Was it the anticipated wave of millennial voters that sent a new generation of candidates to victory in the Charlotte primaries?
More likely, it was their parents – and grandparents.
Voters under 25 made up just 2 percent of those who took part in the primaries, according to the Mecklenburg County elections board. Those under 40 comprised less than 18 percent.
That means voters over 40 cast 82 percent of the ballots. In fact, one out of three was 65 or over.
Those older voters helped nominate four millennials, candidates 34 or younger.
Some activists expected this was the year millennials would become a force in local politics.
After all, the largest single segment of Charlotte residents are between 25-29, according to the U.S. Census Bureau. And one national site pegged Charlotte as the nation’s top destination for millennial net migration in 2015.
Larken Egleston, 34, expected millennial support in his District 1 council campaign. Then he started knocking on doors.
“We realized we were going to have a lot of support from older voters,” he says. “There was enough of that evidence to show me that I wasn’t going to have to rely on some sort of historic wave of young voters coming out in a municipal primary.”
Egleston, who faces no Republican opposition, beat veteran incumbent Patsy Kinsey, 76.
Andrew Fede, 33, organized a pair of election forums for millennials, even rousing the ire of one 56-year-old incumbent who wasn’t invited.
“My whole campaign was about getting millennials out to vote and getting millennials to run for office instead of just complaining about politics,” says Fede.
At South End’s Sycamore Brewing Thursday night, candidates mingled with young people at an event designed to spark millennial interest in the election. Autumn Alston, 27, said she believes local elections can have a bigger impact than national ones.
“I don’t think a lot of young people get that,” she said.
Jane France said she thinks a lot of young people also have a mistaken notion about voting.
“They feel like it’s going to be inconvenient,” said France, 34. “They think it’s going to take a long time. If more people realize how convenient it really is … a lot more people would vote.”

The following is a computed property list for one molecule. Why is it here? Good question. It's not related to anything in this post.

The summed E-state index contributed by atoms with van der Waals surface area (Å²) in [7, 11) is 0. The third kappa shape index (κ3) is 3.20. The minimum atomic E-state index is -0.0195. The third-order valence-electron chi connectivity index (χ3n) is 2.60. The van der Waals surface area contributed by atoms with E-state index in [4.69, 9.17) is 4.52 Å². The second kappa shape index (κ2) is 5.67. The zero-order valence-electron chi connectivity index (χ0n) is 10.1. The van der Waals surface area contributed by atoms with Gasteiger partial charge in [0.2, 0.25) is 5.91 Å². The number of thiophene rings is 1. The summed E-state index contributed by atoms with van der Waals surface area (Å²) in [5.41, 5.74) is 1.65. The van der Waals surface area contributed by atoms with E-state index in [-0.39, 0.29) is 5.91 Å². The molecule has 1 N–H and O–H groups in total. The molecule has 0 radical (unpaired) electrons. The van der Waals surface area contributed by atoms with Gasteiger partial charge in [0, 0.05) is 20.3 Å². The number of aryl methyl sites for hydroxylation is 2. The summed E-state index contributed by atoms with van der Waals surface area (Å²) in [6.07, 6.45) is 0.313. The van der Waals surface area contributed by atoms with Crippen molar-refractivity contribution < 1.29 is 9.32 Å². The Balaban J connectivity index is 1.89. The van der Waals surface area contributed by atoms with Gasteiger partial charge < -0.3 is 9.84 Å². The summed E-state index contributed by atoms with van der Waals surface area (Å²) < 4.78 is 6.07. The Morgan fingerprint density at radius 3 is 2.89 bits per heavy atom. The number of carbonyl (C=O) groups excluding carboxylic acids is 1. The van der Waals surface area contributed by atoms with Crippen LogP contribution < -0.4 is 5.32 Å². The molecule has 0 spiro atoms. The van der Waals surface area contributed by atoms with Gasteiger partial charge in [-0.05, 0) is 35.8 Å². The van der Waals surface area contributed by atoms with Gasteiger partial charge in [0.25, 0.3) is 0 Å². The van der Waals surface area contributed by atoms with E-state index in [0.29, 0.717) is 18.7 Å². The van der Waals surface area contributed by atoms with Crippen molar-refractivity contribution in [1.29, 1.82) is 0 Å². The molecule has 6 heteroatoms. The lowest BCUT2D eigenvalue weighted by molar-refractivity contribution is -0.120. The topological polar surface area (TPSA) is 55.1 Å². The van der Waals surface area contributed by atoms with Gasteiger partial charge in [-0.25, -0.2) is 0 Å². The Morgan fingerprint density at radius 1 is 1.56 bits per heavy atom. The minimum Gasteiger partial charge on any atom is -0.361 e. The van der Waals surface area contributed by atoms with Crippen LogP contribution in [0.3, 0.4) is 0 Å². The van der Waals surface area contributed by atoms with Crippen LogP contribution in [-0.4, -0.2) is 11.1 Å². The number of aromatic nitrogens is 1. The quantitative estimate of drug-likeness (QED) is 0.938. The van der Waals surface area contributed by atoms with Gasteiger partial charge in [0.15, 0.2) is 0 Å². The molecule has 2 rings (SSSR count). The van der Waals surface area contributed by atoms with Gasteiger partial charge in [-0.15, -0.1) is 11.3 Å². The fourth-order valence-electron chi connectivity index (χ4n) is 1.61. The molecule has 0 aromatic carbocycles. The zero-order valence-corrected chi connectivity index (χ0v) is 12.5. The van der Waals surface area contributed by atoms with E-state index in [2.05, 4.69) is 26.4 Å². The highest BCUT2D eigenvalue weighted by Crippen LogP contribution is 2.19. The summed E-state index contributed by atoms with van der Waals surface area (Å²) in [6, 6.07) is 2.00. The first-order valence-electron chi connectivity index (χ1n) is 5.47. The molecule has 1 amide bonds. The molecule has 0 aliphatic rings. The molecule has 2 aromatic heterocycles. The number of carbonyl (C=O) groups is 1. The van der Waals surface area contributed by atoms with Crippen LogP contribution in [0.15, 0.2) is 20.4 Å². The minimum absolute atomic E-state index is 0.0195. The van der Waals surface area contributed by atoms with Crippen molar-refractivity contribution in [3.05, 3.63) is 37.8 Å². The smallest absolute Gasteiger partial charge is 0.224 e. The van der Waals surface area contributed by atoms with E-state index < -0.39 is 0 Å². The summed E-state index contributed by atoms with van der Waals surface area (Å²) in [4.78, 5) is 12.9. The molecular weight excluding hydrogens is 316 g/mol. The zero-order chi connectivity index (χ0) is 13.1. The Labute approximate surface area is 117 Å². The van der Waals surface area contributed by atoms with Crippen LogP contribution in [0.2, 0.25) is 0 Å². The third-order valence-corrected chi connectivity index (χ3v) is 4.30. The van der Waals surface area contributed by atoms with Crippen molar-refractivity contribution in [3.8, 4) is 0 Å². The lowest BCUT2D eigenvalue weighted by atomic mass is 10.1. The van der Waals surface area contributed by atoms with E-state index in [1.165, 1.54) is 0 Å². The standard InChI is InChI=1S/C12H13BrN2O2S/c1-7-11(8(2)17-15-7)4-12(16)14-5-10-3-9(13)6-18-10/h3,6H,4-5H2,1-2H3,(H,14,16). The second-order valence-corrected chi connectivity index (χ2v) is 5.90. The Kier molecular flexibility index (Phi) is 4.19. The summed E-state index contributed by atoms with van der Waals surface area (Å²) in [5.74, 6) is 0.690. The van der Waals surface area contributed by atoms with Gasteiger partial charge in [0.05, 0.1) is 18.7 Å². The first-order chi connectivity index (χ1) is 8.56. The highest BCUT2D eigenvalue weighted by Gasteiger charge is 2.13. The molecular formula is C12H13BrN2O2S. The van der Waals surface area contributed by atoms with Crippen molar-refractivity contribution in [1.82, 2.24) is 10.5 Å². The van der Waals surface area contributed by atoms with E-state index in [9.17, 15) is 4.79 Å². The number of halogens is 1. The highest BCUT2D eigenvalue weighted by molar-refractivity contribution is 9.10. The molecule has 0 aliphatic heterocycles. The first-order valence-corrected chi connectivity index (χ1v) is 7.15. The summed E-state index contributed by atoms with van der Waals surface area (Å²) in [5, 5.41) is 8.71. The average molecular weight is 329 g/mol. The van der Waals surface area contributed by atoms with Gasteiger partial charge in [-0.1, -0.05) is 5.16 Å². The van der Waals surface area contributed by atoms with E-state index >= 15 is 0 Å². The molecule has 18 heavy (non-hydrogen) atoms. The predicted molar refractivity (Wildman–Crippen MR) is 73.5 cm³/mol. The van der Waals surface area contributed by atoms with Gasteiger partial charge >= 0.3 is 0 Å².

Amy Chiou, who organized Thursday’s event, tries to get millennials involved. The executive director of a nonprofit that helps social entrepreneurs, she says a lot of millennials have “coverage exhaustion” from a steady barrage of political headlines.
“They’re kind of worn out on politics,” says Chiou, 34, “And it’s easier to turn it all off.”
According to the Pew Research Center, while the number of millennial voters grew in 2016, they turned out at a lower rate than older generations of voters.
In Charlotte, primary voters under 40 were dramatically under-represented given their registration numbers. Those over 40, on the other hand, were over-represented. Seniors 65 and over, for example, turned out at twice the rate their registration numbers would suggest.
“There should be no surprise,” says Michael Bitzer, a Catawba College political scientist. “For these kind of low-interest elections, older voters tend to have disproportionate weight. Older voters have higher turnout rates just because they’re more engaged … Younger voters don’t tend to see direct impacts of decision-making by the government.”
Stephanie Przezdecki, 28, fully intended to vote in the primary. But didn’t.
“I don’t have a good excuse, it’s embarrassing,” says Przezdecki, who works in marketing. A lot of millennials, she adds, either aren’t fully invested in the community or don’t feel the primary matters.
Not the lowest turnout
The age breakdowns are just some of the numbers that paint a portrait of primary voters who ousted a sitting mayor in Democrat Jennifer Roberts and upset two veteran city council incumbents.
▪ Voter turnout – just 7.97 percent – was actually the third-highest of the last 10 city primaries.
▪ Women made up 60 percent of the electorate in the Democratic primary, the more contested of the two.
▪ The largest single group of voters? Black women. They cast 30 percent of the Democratic votes. White women cast 24.7 percent.
▪ One of every four Democratic voters wasn’t a Democrat but unaffiliated.
▪ Black voters made up two-thirds of the Democrats who voted in the primary and half of all Democratic primary voters.
Fede contends that millennials were involved, if not by voting by making donations, working in campaigns and actually running. He expects them to turn out at a higher rate in November.
Republican Parker Cains, a 32-year-old candidate running for city council at-large, mingled with fellow millennials at Sycamore Brewing on Thursday. He’s optimistic that eventually, they’ll become more reliable voters.
“I think we’re going to see a lot more millennial voters in the next two cycles,” he said, referring to 2018 and 2020. “It’s just an age thing.”
Staff writer Gavin Off contributed.
Millennials in Charlotte
Millennials have the numbers to make an impact on Charlotte politics.
▪ The largest single age segment of Charlotte residents is 25-29. They make up 9 percent of the city’s population, according to U.S. Census Bureau.
▪ There are 209,000 residents aged 20-34. That’s nearly 25 percent of Charlotte’s population.
▪ More than half the people who live uptown in zip code 28202 are millennials.
▪ In 2015 Charlotte was the top destination for millennial net migration in 2015, according to SmartAsset, a national mortgage site.